In Padilla, the Supreme Court determined that "counsel must inform her client whether his plea carries a risk of deportation" and that failure to do so could constitute deficient performance under Strickland v. Washington, 466 U.S. 668 (1984).*fn3 Padilla, 130 S.Ct. at 1486. To demonstrate ineffective assistance of counsel, a defendant must establish deficient performance and prejudice. Strickland, 466 U.S. at 687.
Defendant cannot establish that his counsel's performance was deficient. The record demonstrates that Defendant, his counsel, government counsel, and the Court, were all aware of the immigration consequences of his guilty plea and conviction. During Defendant's final sentencing hearing, his attorney requested the Court "to consider recommending to the Bureau of Prisons that he be designated to FCI Terminal Island" "a medium facility, a minimum, a facility where illegal immigrants, people who are going to lose their green cards can be housed." See Sentencing Hearing Transcript, Doc. No. 47, 63. Counsel for the government noted that Defendant "is someone who understands the consequences and will lose his immigration status." Id. at 64. At the close of the hearing, the Court recommended that Defendant be housed at FCI Terminal Island. Id. at 65.
Furthermore, Defendant concedes in his moving papers that his attorney advised him "that deportation was very likely." See Def. Motion, 10. Defendant asserts that this advice was insufficient under Padilla, which requires counsel to advise their client whether deportation is "virtually certain." Id. Defendant borrows this language from the Ninth Circuit's holding in United States v. Bonilla, 637 F.3d 980, 984 (9th Cir. 2011), that "[a] criminal defendant who faces almost certain deportation is entitled to know more than that it is possible that a guilty plea could lead to removal; he is entitled to know that it is a virtual certainty." Here, as in Padilla, Defendant was convicted of a felony drug offense and the adverse immigration consequences of such a conviction were "succinct, clear, and explicit." Padilla, 130 S. Ct. at 1483. However, unlike the attorney in Padilla who told Padilla that he "did not have to worry about immigration status since he had been in the country so long," id. at 1475-76, counsel advised Defendant that deportation was "very likely." This advice is both clear and succinct, and satisfies Padilla's requirements.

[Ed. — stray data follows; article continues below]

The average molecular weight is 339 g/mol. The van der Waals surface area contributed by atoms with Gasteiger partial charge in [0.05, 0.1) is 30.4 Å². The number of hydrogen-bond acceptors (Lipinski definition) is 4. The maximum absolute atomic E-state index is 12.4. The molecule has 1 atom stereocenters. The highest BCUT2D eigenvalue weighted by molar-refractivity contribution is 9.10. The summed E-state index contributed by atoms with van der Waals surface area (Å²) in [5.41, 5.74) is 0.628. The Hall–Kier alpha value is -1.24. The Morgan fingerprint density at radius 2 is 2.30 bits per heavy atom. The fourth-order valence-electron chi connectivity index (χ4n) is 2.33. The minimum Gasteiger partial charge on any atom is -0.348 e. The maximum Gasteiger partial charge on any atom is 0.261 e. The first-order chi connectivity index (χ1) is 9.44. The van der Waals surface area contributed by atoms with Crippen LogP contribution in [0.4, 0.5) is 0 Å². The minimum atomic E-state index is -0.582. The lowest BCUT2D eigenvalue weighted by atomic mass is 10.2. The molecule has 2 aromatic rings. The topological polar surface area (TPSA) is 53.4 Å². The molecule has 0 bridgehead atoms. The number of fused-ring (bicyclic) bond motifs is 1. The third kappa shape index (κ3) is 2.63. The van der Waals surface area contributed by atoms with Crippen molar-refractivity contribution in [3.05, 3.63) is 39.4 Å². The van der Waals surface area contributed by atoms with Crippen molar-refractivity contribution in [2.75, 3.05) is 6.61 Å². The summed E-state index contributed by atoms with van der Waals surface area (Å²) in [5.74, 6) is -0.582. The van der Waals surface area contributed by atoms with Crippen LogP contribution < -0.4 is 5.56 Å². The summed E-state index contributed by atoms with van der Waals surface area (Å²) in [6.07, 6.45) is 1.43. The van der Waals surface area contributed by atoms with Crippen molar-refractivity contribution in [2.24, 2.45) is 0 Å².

3. Certificate of Appealability
Title 28 of the United States Code, section 2253(c)(1) precludes an appeal from a final order in a Section 2255 proceeding unless a circuit justice or judge issues a certificate of appealability. A certificate may issue "only if the applicant has made a substantial showing of the denial of a constitutional right." 28 U.S.C. § 2253(c)(2); see Slack v. McDaniel, 529 U.S. 473, 483 (2000). A defendant "must demonstrate that reasonable jurists would find the district court's assessment of the constitutional claims debatable or wrong." Id. at 484; see also Miller--El v. Cockrell, 537 U.S. 322, 341--42 (2003). The Court has reviewed the record of this case and finds that the issue presented is not debatable among jurists of reason. See Lambright, 220 F.3d at 1024--25. Accordingly, the Court declines to issue a certificate of appealability.
Based on the reasons set forth above, the Court DENIES Defendant's motion to vacate, set aside, or correct his sentence pursuant to 28 U.S.C. § 2255 and declines to issue a certificate of appealability.
IT IS SO ORDERED.